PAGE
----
performance

mirjahannula

PISAleaflet

Higher

percentage

of poor

performers:

2006 4.1%

2015 11.5%

The percentage of

poor performers in

science has nearly

trebled and the number

of top performers has

dropped by close to one third.


Over 65% of those whose

proficiency in science

is poor perform poorly

in mathematics and

reading. Of these,

around two-thirds

were boys.

FINLAND STILL

TOP-RANKING COUNTRY

BUT DROP IN SCORE POINTS

SECOND HIGHEST

Finland’s average score in scientific literacy has

dropped by 32 score points relative to 2006,

when the focus was last on science performance.


The drop amounts to nearly one full academic year’s performance.


The PISA assessment shows that every year

the basic skills in scientific literacy of over 6,000 students

in Finland are inadequate.

This increases the risk of coping with further studies

and with the demands of modern working life.


2006 563

2015 531

Lower

percentage

of top

performers:

2006 20.9%

2015 14.3%

Poor

motivation

Student motivation

related to science

was at best close

to the OECD

average in

Finland.

Regional equity at risk

This is the first time that regional equity, Finland’s bedrock in education,

has started to show cracks. One of the things that Finland has been

proud of is that it has been able to provide equal learning opportunities

for students both in urban and rural areas. Now, however, the outcomes in

metropolitan Helsinki differ significantly from those in the rest of the country,

especially those in western and eastern Finland.

OECD’s highest

difference in

performance

levels between

boys and girls

performance have grown

Finland while it has

remained unchanged in other

developed countries.


In 2009 the impact

of socio-economic

background in Finland

was still one of the smallest

in the reference

countries.

Socioeconomic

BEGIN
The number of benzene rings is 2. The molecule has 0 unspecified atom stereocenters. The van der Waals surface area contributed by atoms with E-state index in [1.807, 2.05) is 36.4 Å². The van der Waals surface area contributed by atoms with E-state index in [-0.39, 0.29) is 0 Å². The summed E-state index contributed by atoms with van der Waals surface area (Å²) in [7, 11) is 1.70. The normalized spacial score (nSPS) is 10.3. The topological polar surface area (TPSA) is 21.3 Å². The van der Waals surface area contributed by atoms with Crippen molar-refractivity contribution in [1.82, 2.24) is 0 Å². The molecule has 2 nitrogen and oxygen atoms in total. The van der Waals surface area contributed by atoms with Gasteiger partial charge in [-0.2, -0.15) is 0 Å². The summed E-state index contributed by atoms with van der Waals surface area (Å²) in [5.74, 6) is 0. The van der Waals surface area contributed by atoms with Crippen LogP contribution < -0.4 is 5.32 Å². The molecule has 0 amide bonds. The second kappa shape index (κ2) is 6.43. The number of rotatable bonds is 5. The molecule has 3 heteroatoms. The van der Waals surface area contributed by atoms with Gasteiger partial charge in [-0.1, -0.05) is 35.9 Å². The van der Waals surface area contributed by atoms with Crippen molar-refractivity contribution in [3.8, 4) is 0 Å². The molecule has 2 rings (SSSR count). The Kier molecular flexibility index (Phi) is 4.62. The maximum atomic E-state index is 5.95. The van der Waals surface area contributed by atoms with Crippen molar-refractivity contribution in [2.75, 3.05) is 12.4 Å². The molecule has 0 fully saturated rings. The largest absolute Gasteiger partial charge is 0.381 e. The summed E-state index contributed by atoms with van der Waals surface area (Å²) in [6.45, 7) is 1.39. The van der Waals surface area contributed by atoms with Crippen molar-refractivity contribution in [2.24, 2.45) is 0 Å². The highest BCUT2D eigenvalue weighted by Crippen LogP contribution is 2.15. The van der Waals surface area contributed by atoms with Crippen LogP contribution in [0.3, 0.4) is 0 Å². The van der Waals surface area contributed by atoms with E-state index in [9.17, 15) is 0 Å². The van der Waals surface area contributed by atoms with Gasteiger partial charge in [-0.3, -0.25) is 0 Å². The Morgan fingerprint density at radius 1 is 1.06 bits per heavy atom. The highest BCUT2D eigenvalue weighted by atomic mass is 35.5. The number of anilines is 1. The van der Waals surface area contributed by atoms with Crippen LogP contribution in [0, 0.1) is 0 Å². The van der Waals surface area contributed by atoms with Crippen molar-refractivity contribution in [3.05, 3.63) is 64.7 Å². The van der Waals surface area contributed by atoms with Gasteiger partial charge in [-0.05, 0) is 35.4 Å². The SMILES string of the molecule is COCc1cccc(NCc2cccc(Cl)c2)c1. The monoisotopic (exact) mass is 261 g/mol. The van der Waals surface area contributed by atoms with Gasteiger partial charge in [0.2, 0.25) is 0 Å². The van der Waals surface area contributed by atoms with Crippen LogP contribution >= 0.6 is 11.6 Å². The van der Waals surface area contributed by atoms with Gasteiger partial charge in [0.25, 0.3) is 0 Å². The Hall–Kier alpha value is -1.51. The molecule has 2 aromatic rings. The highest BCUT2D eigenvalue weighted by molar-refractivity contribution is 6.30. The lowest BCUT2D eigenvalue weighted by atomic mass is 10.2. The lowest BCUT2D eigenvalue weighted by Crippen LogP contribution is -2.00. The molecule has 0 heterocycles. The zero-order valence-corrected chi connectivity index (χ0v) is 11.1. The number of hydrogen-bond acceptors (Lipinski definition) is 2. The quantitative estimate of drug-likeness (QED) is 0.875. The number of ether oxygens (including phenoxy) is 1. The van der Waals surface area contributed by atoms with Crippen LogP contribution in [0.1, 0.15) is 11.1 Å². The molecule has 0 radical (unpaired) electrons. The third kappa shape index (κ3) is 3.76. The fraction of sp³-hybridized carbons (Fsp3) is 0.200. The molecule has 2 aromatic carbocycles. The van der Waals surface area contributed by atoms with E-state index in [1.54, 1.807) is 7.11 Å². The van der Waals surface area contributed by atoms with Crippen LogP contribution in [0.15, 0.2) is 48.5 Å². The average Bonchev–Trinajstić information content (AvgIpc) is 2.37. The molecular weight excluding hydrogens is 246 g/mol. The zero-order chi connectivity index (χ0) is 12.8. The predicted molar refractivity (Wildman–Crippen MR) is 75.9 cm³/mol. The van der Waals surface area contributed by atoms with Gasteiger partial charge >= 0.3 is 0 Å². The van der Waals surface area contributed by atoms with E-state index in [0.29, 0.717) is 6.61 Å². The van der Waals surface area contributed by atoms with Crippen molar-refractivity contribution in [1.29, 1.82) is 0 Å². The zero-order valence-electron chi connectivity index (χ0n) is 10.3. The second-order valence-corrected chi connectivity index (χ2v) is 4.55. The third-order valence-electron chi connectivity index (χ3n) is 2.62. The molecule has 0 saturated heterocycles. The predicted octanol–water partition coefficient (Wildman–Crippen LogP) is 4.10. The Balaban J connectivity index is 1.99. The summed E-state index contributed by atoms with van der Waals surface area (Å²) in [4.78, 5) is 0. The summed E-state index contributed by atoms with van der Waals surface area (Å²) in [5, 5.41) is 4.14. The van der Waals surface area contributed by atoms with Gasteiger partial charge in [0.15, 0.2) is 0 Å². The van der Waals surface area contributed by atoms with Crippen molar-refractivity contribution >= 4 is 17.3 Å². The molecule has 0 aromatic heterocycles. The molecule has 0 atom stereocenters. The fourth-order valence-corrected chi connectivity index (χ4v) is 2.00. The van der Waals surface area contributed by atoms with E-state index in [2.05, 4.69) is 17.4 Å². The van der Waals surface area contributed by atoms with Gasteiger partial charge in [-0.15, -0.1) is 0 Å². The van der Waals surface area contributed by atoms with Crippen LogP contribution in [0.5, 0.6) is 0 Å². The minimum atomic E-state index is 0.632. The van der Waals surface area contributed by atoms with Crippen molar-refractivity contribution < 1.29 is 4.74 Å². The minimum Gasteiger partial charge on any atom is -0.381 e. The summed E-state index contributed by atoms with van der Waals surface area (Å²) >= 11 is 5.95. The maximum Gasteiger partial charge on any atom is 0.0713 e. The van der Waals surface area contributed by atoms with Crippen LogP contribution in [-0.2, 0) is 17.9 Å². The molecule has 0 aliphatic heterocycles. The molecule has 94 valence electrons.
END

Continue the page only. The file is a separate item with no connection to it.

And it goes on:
impact

The effects that parents’

socio-economic background

and occupation and family

wealth have on student

osaaminen

jälleen

oecd-maiden

huippua!

Finland was the only country where

girls were in the majority among

the best performers.The decline the performance of boys further increases

the gender gap to the advantage of girls.


The distribution in performance

surpassed the OECD average

(94 score points) for

the first time.


Scientific literacy score

points - mean

563

531

The PISA 2015 results show that proficiency among

students in Finland is still among the best in the OECD

countries, even though the point scores have dropped

significantly. The drop is partly explained by a record

high score in the reference year of 2006, but the new

study has revealed trends that are of some concern.

The mean score points in scientific literacy show that

15-year-olds in Finland ranked in third place among the OECD countries

and in fifth place among all participating countries and economies.

The best OECD performer was Japan. Singapore, Japan, Estonia and

Taiwan ranked higher than Finland among all the countries and economies.

The group of countries on a par with Finland consisted of Estonia, Taiwan,

Macao (China), Canada and Vietnam. The results in all these countries

were well over the OECD average. Scientific literacy in the other Nordic

countries ranked substantially below Finland. However, the results in